The Roman alphabet
After 1000 BC, coming from the Eastern Mediterranean region the Romans moved to central Italy, carrying with them the Greek alphabet. The Etruscans taught the alphabet to the Romans and it has more or less the same form as it is today. The early Roman alphabet had about 20 letters, and gradually gained 3 more.
For hundreds of years, only capital letters were used. By AD 114, the Roman alphabet reached perfection. Sculptors used one of the most beautiful lettering style in the world for emperor Trajan's memorial column.
Roman stonecutters carved beautiful letters, they rounded or squared, simplified, and polished them. They developed the beautiful thick-and-thin strokes we use today and added serifs at the tops and bottoms of many letters. The practical reason for serifs was that the carvers found it difficult to end wide strokes without ugly blunt lines. And if a chisel slipped while squaring off an end, they could not erase the mistake. But serifs also added a touch of strength and grace to Roman lettering, and are still used today.
Small letters gradually developed from capitals. Scribes who copied books often used uncials (rounded letters) that were easier to form than some capitals. True lower-case letters developed later, when scribes saved space in books by using the smaller letters.
The alphabet today is not well suited to writing words in English. It does not have a separate character for every distinctive sound in English, and it has several characters with more than one sound. Many other languages written with Roman letters use accent marks to show changes in sounds. Linguists use an almost perfect alphabet, the International Phonetic Alphabet, which has more than 80 characters (see Phonetics).
Other systems of writing
Arabic and Hebrew, as well as Sanskrit and many alphabets used in various parts of India, developed from the Phoenician system. Arabic and Hebrew were influenced by the Aramaic alphabet and vocabulary.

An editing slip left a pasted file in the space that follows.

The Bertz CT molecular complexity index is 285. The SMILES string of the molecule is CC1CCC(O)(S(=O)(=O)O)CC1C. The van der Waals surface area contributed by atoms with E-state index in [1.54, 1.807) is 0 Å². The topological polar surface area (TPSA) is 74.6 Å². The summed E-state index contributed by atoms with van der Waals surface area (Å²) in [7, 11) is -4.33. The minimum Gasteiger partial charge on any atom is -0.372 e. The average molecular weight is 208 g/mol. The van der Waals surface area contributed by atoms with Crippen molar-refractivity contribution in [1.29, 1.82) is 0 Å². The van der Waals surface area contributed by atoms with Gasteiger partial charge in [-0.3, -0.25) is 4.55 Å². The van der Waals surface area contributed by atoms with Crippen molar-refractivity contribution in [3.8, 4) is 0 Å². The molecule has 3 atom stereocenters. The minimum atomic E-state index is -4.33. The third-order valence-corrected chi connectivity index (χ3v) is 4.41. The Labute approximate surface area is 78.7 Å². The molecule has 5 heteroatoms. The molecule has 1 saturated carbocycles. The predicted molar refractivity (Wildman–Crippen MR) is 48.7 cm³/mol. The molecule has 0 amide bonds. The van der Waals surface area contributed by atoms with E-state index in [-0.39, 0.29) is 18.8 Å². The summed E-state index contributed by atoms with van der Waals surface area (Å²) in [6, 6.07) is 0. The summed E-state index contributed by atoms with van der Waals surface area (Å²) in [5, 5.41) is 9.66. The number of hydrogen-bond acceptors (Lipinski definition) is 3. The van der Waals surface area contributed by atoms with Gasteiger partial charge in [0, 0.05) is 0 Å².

The Cyrillic alphabet
In the 800's, Saints Cyril and Methodius, two brothers, invented the Glagolithic alphabet while serving as missionaries among the Slavic peoples. They based this alphabet on Greek and on a Slavic language called Macedo-Bulgarian. About 900, the Glagolithic alphabet was modified into the Cyrillic alphabet, which was named for Cyril, the more literary of the brothers. Missionaries from Constantinople (now Istanbul) carried the Cyrillic alphabet with them when they converted the Russians, Serbs, Bulgars, and other Slavic peoples. Missionaries from Rome used the Roman alphabet when they converted the Poles and Czechs. They made spelling changes and used accent marks for special sounds. Serbs and Croats speak Serbo-Croatian. But Serbs write with the Cyrillic or the Roman alphabet, and Croats use the Roman alphabet.
Chinese is the only major language that does not have an alphabetical system of writing. Chinese has thousands of characters that stand for words. Most characters are derived from pictographs of objects. Others are combinations of pictographs used to form abstract words. Still others have no pictographic background at all. Some Chinese characters can be used to express the syllables of proper names or foreign words.
Japanese is based on Chinese, but the characters represent either syllables or words. Most of the Japanese characters are taken directly from Chinese, because Japanese scholars copied the forms, as well as the structure, of the Chinese language.
Source: World Book Encyclopedia